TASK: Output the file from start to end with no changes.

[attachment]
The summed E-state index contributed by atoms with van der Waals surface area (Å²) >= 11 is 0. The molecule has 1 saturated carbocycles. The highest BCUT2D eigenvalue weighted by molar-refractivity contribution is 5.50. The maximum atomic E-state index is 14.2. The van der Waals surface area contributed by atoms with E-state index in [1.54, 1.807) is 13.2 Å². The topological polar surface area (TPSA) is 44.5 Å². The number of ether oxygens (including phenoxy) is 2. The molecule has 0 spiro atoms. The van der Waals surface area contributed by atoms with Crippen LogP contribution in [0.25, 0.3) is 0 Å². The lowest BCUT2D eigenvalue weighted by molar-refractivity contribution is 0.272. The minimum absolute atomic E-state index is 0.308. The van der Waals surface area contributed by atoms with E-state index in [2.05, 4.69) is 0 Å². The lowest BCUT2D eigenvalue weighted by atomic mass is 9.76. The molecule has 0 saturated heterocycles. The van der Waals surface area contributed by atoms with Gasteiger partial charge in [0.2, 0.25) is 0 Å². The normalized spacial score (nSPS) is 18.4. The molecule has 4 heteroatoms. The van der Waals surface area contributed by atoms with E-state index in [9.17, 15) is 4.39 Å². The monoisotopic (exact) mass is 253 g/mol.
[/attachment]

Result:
The summed E-state index contributed by atoms with van der Waals surface area (Å²) >= 11 is 0. The molecule has 1 saturated carbocycles. The highest BCUT2D eigenvalue weighted by molar-refractivity contribution is 5.50. The maximum atomic E-state index is 14.2. The van der Waals surface area contributed by atoms with E-state index in [1.54, 1.807) is 13.2 Å². The topological polar surface area (TPSA) is 44.5 Å². The number of ether oxygens (including phenoxy) is 2. The molecule has 0 spiro atoms. The van der Waals surface area contributed by atoms with Crippen LogP contribution in [0.25, 0.3) is 0 Å². The lowest BCUT2D eigenvalue weighted by molar-refractivity contribution is 0.272. The minimum absolute atomic E-state index is 0.308. The van der Waals surface area contributed by atoms with E-state index in [2.05, 4.69) is 0 Å². The lowest BCUT2D eigenvalue weighted by atomic mass is 9.76. The molecule has 0 saturated heterocycles. The van der Waals surface area contributed by atoms with Gasteiger partial charge in [0.2, 0.25) is 0 Å². The normalized spacial score (nSPS) is 18.4. The molecule has 4 heteroatoms. The van der Waals surface area contributed by atoms with E-state index in [9.17, 15) is 4.39 Å². The monoisotopic (exact) mass is 253 g/mol.